Article 40: Cafes and Hungarian national pride
Coffee and the coffee shop in Hungary existed as a long-standing institution. This place had a close connection with the history of nation building and became a place to breathe the soul for patriotism to develop and sublimate.
Since the 16th century, coffee followed the footsteps of the Turkish expeditionary army into Hungary, laying the first foundation for the coffee institution to form here. Coffee culture gradually became popular when Hungarian aristocrats and military officers came into contact with coffee shops during their visits to Vienna, and brought this habit back to Hungarian society. Coffee shops and cafes gradually appeared and developed to become the center of cultural and intellectual life unique in Hungary in a very unique way.
The first Hungarian-style coffee shop opened in 1714 in the city of Buda. Different from noisy cafes in Turkey, coffee shops in Hungary aimed to provide an entertainment space for diners, creating a comfortable and open space for meetings and conversations. There was always space for intellectual subjects such as chess, billiards, etc. Besides, during the summer, people would open up garden spaces, so that diners could enjoy coffee in the outdoor space, served with sweets or ice cream.
The charm of cafes made enjoying coffee an integral part of Hungarian life. By 1896, there were more than 500 coffee shops operating in Hungary. Over the next 200 years, coffee culture reached its brightest era, with the amount of coffee shops in the capital increasing 166 times. Coffee shops such as New York Coffee House, Pilvax, Helvetia or Berger became one of the places for intellectuals to converse and participate in cultural life. The coffee shop was then closely associated with the social and cultural life of the Hungarian people, and especially in the constantly changing years of European politics, it became the ideal gathering place of the Hungarian patriotic intellectuals, those who started great revolutionary movements.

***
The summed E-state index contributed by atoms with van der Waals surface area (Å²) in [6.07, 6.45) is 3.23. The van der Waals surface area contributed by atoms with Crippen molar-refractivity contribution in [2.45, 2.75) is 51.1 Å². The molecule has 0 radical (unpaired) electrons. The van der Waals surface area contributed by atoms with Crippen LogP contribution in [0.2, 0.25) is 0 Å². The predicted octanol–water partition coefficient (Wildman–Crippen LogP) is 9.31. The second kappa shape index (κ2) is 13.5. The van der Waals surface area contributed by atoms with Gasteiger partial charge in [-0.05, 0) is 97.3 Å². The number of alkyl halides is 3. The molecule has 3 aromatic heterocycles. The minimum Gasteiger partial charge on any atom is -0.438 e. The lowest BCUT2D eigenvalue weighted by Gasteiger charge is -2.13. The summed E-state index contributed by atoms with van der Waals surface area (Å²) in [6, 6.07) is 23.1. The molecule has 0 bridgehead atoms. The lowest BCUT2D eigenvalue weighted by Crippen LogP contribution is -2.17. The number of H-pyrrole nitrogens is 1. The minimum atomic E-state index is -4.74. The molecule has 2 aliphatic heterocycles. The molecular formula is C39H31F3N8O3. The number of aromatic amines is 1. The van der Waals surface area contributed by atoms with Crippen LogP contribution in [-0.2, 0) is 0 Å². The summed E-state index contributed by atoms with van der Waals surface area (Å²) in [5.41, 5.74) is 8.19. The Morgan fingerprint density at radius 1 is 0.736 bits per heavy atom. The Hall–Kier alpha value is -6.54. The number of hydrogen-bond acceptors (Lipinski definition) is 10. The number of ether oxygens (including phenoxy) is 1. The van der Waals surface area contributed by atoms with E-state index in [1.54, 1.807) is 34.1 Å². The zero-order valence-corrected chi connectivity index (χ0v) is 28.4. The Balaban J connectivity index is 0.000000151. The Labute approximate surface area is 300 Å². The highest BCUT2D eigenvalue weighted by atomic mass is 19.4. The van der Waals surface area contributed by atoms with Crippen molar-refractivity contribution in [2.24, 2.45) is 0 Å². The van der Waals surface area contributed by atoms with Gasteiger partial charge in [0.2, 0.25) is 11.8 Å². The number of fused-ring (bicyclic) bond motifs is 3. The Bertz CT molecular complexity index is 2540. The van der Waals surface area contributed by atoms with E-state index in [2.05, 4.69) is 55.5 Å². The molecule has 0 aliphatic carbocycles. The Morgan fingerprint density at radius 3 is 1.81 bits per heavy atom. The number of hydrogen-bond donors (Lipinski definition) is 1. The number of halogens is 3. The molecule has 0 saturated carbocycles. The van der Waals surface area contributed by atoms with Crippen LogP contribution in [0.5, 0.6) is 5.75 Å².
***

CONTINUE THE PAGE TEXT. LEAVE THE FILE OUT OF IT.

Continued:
The Pilvax Café is proudly referred to today as the headquarters of the national revolution. It is a historical witness of the great and heroic years of searching for freedom of the Hungarian people. There were many meetings of the youth and intellectuals of Pest on the uprising to regain independence and freedom for the nation, which resulted in the declaration of independence on March 15, 1848.
In 1867, Austria and Hungary linked to form the Austro-Hungarian empire, the two capitals were likened to twins of two nations, Vienna and Budapest, becoming a place where coffee culture flourished. This was also the period when the number of coffee shops in Hungary increased rapidly, becoming a frequent place for writers, artists, politicians… bringing along the awakening of humanity, which was the fundamental source of energy that created the “coffee society”. This place became the cradle of countless great people in many fields of literature, art and science such as Bartok, Molnar, Theodore Herzl, Arthur Koestler, Marcel Breuer and physicists Leo Szilard, John von Neumann….
In the last decade of the 19th century, coffee shops once again played an important historical witness as the starting place of the national cultural revolution. From Café Fiume, a group of protesters in support of the national patriotic hero Kossuth approached the National Theater to request a halt to performances in order to respect national cultural diversity and religious freedom.
Experiencing many changes and shifts of different political institutions, yet, coffee shops still exist in the city of Budapest over the years, witnessing the transformation of the country and preserving the national spirit. In today’s urban accordion, there is still the aura of previous great revolutions that reminds Hungarians of a proud past.
THE REAL COFFEE
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Source: “The Philosophical Way of Coffee” – copyright by Trung Nguyen Legend